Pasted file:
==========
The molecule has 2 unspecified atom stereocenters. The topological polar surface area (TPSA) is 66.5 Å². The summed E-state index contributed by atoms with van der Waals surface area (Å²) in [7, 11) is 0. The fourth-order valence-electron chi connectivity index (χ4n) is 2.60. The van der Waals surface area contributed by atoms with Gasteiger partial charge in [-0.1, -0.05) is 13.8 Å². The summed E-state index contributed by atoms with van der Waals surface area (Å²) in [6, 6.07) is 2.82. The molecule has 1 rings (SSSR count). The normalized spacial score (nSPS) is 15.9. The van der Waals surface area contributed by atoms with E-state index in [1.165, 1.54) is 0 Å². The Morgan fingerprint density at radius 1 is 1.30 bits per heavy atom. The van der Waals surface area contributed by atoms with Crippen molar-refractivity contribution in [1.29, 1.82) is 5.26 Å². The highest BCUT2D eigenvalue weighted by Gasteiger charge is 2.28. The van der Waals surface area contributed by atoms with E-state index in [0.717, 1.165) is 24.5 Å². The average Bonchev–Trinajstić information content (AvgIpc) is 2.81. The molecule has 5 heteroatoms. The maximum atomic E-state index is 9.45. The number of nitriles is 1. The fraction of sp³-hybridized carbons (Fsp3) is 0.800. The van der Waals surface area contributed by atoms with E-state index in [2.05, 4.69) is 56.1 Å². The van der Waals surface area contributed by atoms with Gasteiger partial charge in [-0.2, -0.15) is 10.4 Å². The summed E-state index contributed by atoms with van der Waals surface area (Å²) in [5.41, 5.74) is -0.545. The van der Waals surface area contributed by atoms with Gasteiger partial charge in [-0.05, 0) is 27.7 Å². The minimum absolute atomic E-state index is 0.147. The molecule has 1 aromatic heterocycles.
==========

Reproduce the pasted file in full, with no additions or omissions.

The molecule has 2 unspecified atom stereocenters. The topological polar surface area (TPSA) is 66.5 Å². The summed E-state index contributed by atoms with van der Waals surface area (Å²) in [7, 11) is 0. The fourth-order valence-electron chi connectivity index (χ4n) is 2.60. The van der Waals surface area contributed by atoms with Gasteiger partial charge in [-0.1, -0.05) is 13.8 Å². The summed E-state index contributed by atoms with van der Waals surface area (Å²) in [6, 6.07) is 2.82. The molecule has 1 rings (SSSR count). The normalized spacial score (nSPS) is 15.9. The van der Waals surface area contributed by atoms with E-state index in [1.165, 1.54) is 0 Å². The Morgan fingerprint density at radius 1 is 1.30 bits per heavy atom. The van der Waals surface area contributed by atoms with Crippen molar-refractivity contribution in [1.29, 1.82) is 5.26 Å². The highest BCUT2D eigenvalue weighted by Gasteiger charge is 2.28. The van der Waals surface area contributed by atoms with E-state index in [0.717, 1.165) is 24.5 Å². The average Bonchev–Trinajstić information content (AvgIpc) is 2.81. The molecule has 5 heteroatoms. The maximum atomic E-state index is 9.45. The number of nitriles is 1. The fraction of sp³-hybridized carbons (Fsp3) is 0.800. The van der Waals surface area contributed by atoms with E-state index in [2.05, 4.69) is 56.1 Å². The van der Waals surface area contributed by atoms with Gasteiger partial charge in [-0.2, -0.15) is 10.4 Å². The summed E-state index contributed by atoms with van der Waals surface area (Å²) in [5.41, 5.74) is -0.545. The van der Waals surface area contributed by atoms with Gasteiger partial charge in [-0.05, 0) is 27.7 Å². The minimum absolute atomic E-state index is 0.147. The molecule has 1 aromatic heterocycles.